Sidenote: Some people like to put plasma launchers on the top and the bottom, so that our anti-sv weapons are saved for longer. Some people also like to switch this loadout around, but that’s ok! It all depends on your hull shape, remember, this guide is best guess best attempt, it’s designed to be a suggestion, not a rulebook!
Some of you might have noticed I didn’t mention Gatling’s, that’s because… We use them as weapon armor! Yes, you heard me right! Gatling’s can’t be targeted by turrets on HWS, and they are only effective against players, so they aren’t very useful against SVs, however, they are extremely useful as armor to separate our weapons because they are resistant to splash damaging weapons, and they have a large healthpool (700, as of writing this)
Which of course means that they are better then the 4 blocks they take up (only 100 health less then 4 blocks, and they have better resistances!), and save us on block count.
Here’s an example:
If you didn’t use them as weapon separators, then you could use them as some extra armor on the front of your SV! Just be mindful of triangles and the fact that it’s an extra 6 devices!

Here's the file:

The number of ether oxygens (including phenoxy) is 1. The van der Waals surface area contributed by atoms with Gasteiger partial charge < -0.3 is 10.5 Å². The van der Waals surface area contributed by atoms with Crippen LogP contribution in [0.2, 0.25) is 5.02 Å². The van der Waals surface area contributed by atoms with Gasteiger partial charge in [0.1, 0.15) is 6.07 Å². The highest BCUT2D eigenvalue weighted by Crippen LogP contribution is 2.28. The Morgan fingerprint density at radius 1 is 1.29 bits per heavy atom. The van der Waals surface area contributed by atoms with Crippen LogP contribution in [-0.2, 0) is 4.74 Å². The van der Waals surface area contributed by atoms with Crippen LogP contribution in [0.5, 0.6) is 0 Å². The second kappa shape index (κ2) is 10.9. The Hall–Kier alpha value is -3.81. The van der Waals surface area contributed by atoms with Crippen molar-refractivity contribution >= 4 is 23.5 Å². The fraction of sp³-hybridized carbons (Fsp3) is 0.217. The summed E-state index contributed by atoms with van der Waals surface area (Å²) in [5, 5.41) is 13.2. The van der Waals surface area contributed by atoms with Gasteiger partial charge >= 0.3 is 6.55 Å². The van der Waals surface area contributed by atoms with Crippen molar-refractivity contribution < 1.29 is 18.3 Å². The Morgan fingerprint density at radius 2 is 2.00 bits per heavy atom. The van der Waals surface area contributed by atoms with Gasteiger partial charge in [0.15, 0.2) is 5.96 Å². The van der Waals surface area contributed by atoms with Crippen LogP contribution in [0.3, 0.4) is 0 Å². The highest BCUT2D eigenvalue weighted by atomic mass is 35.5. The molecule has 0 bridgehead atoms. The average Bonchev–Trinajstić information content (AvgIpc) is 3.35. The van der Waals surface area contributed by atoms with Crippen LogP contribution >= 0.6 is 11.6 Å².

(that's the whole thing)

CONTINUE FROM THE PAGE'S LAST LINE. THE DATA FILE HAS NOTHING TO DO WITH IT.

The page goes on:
Here’s a little trick for all you aspiring PvP engineers, you can use wings to extend your weapons out from your hull, without breaking the rules! Be careful of the class they take up, and be aware they cause you to rotate slower, due to increasing your dimension!
Remember, always keep current on the server’s rules, that way you can avoid punishment. If you’re not sure, ask a server admin or curator!
And that’s it folks, the end of our guide, but we have one more thing for you!
PvP Craft Download.
That’s right! A gift to get started!
A copy of my tried and true Valkyrie Fighter.
Before you download it, please review:
Flaws & Overview
The Valkyrie Fighter was The Art of Warfare’s main SV fighter for season 8.1, 8.7, and the first part of season 9.
It comes from a time when Multi-role was the way to go and is designed with newer players in mind.
While TAW has moved onto other designs, this fighter will help you get started!
While outdated, it is considered a “current” design in that many of it’s key aspects are still up-to date. The flaws are as follows:
- Cockpit Entry is outdated.
- Fuel Tanks are outdated (gets fueltanked quickly)
- Due to lagshots, RCS can get killed quickly.
How you fix these flaws is of course up to you, or if you’d rather just use it for an example, feel free!
Valkyrie S9.0-V10.epb (6.8 KB)
When the design becomes too outdated to be useful, I will release the latest we have now. Unfortunately, the nature of PvP prevents me from freely sharing all of my latest craft, but I assure you, if you have read all of this guide, you are up-to date with the PvP meta.